“step back to repulse monkey”; (7) “fair lady works at shuttles” and cantly different between groups at baseline, mean changes be-
(8) “golden pheasant stands with one leg (right and left)”. Each tween groups were analyzed using analysis of covariance
exercise session included a 5-min warm-up, 50 min of Tai Ji Quan, (ANCOVA) adjusting for baseline levels of the dependent variables.
and 5-minute cool down, all of which took place in the morning (at Relationships between changes in sleep quality, knee pain, quality
approximately 08:00e09:00). For more details of the Tai Ji Quan of life and physical performance were evaluated using Pearson
intervention, please refer to Zhu et al. [20]. Mean attendance at Tai correlation analysis. An alpha level of 0.05 was considered as sta-
Ji Quan sessions (total of 72) was 87% over 24 weeks (SD 5%; median tistical significance. Data analyses were performed using SPSS
[IQR] 88% [83e91%]). software (version 20.0, IBM Corporation, Armonk, NY, USA).
During the 24-week study period, participants in the control This randomized, controlled trial was originally powered to
group received 60-min bi-weekly wellness education classes examine effects on gait kinematics [20], which determined the
72 J. Lü et al. / Sleep Medicine 33 (2017) 70e75

sample size of 46 participants with 20% attrition rate. A meaningful sleep efficiency, t ¼ 2.09, p ¼ 0.049; sleep disturbance, t ¼ 2.65,
change of PSQI has not been identified. However, this trial had 80% p ¼ 0.016) and sleep latency (t ¼ 3.23, p ¼ 0.003) with 32%
power to detect a moderate effect size of 0.40 (range 0.30e0.80) for improvement, while there was no significant improvement in the
patient-reported outcomes [29], which may be appropriate for control group (Table 2 and Fig. 1).
PSQI, using a two-tailed alpha of 0.05.
3.1.2. Quality of life and physical performance
3. Results There was a significant group difference between the Tai Ji Quan
and control groups for PCS score at 24 weeks (F ¼ 8.42, p ¼ 0.006).
3.1. Baseline characteristics of participants In follow-up pre-to-post-intervention comparisons, participants in
the Tai Ji Quan group demonstrated significant improvement in PCS
Table 1 shows the baseline characteristics of participants, (t ¼ 2.36, p ¼ 0.029), while no significant improvement was shown
including demographic, anthropometric, and clinical features, and in the control group (Table 3).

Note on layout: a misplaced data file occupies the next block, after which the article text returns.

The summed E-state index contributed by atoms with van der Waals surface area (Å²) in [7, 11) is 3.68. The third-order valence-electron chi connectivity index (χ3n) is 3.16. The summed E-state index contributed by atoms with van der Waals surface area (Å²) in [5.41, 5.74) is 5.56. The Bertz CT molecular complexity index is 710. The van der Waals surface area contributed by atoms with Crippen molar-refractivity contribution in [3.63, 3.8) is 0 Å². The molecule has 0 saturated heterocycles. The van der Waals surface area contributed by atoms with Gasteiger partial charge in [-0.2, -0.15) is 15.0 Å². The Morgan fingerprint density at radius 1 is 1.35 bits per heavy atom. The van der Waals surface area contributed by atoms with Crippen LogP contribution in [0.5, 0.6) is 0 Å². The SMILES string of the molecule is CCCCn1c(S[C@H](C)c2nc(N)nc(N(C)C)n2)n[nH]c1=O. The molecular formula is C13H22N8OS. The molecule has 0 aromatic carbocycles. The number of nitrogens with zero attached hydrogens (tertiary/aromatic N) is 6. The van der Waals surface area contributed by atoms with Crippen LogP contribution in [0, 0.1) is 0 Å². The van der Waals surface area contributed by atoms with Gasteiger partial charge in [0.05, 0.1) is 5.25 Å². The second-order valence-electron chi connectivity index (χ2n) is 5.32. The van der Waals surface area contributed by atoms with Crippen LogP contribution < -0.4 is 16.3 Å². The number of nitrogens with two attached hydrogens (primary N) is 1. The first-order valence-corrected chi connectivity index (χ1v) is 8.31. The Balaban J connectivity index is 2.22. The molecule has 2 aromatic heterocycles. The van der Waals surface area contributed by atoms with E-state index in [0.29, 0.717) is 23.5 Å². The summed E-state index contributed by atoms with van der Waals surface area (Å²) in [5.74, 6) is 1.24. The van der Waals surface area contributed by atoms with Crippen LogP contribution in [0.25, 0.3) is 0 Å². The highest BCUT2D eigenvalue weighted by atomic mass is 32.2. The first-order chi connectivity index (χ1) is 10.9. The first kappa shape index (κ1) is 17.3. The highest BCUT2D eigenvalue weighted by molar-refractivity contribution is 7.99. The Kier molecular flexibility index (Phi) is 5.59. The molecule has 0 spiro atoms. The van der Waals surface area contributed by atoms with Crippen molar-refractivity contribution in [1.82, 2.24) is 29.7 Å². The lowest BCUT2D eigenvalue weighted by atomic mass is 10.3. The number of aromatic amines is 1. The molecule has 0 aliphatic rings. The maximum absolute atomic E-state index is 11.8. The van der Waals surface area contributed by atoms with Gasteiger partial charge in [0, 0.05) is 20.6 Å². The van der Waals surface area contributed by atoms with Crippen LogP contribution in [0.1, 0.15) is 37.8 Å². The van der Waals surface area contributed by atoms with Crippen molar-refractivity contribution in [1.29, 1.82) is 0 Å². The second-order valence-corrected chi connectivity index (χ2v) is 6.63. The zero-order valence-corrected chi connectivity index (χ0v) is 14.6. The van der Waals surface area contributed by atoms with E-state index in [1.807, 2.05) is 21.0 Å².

the outcome measures in the Tai Ji Quan and control groups. There Participants in the Tai Ji Quan group also showed significant pre-
were no significant differences between the two groups (p < 0.05). to-post-intervention improvements in BBS (t ¼ 3.69, p ¼ 0.001) and
TUG (t ¼ 3.05, p ¼ 0.006). Compared with those in the control
3.1.1. Sleep quality group, there was no significant difference between the two groups
At 24 weeks, there was statistically significant difference be- (Table 3).
tween the Tai Ji Quan and control groups for global PSQI score
(F ¼ 8.43, p ¼ 0.006). Participants in the Tai Ji Quan group also 3.1.3. Correlations between changes in sleep quality, pain, quality of
exhibited a significant pre-to-post-intervention improvement in life and physical performance
global PSQI score (t ¼ 3.87, p ¼ 0.001) with a moderate The reduction in PSQI score was significantly associated with
improvement (25%), while no significant improvement was greater reduction in knee pain measured by the Western Ontario
observed in control group. Compared with the control group, par- and McMaster Universities Osteoarthritis Index (WOMAC) score
ticipants in the Tai Ji Quan group showed significant improvements (r ¼ 0.336, p ¼ 0.045; see Zhu et al. [20] for a detailed description of
in three sub-scores of PSQI (sleep latency, F ¼ 4.99, p ¼ 0.031; sleep intervention-related changes) and there was also a significant
duration, F ¼ 4.37, p ¼ 0.043; daytime dysfunction, F ¼ 8.13, negative correlation between changes in sleep latency and SF-36
p ¼ 0.007) and the total sleep time (F ¼ 4.90, p ¼ 0.033). In follow- PCS (r ¼ 0.340, p ¼ 0.037), indicating that improvement in sleep
up pre-to-post-intervention comparisons at 24 weeks, participants quality may be associated with pain relief and better quality of life.
in the Tai Ji Quan group showed significant improvements in three Improvements in sleep quality were not associated with changes in
sub-scores of PSQI (sleep latency, t ¼ 2.32, p ¼ 0.031; habitual physical performance measured by BBS and TUG.

Table 1
Baseline characteristics of the study participants.

Measure Tai Ji Quan (n ¼ 23) Control (n ¼ 23) p

Age, years, Mean (SD) 64.61 (3.40) 64.53 (3.43) 0.758


Body Mass Index, kg/m2, Mean (SD) 25.23 (3.46) 25.05 (3.42) 0.872
Education, years, Mean (SD) 9.86 (1.39) 10.11 (3.35) 0.766
Health statusa (1e5), Mean (SD) 3.48 (0.75) 3.89 (0.81) 0.098
Duration of knee pain, months, Mean (SD) 21.91 (13.62) 22.30 (11.77) 0.937
WOMAC score, Mean (SD)
Knee pain 8.46 (4.90) 9.65 (5.64) 0.457
Knee stiffness 3.57 (2.69) 4.76 (3.00) 0.473
Functional limitation 24.70 (12.95) 25.37 (14.64) 0.267
Radiographic severity of knee, n (%)
K/L Grade 1 7 (30.44) 6 (26.09)
K/L Grade 2 12 (52.17) 14 (60.87)
K/L Grade 3 4 (17.39) 3 (13.04) 0.830c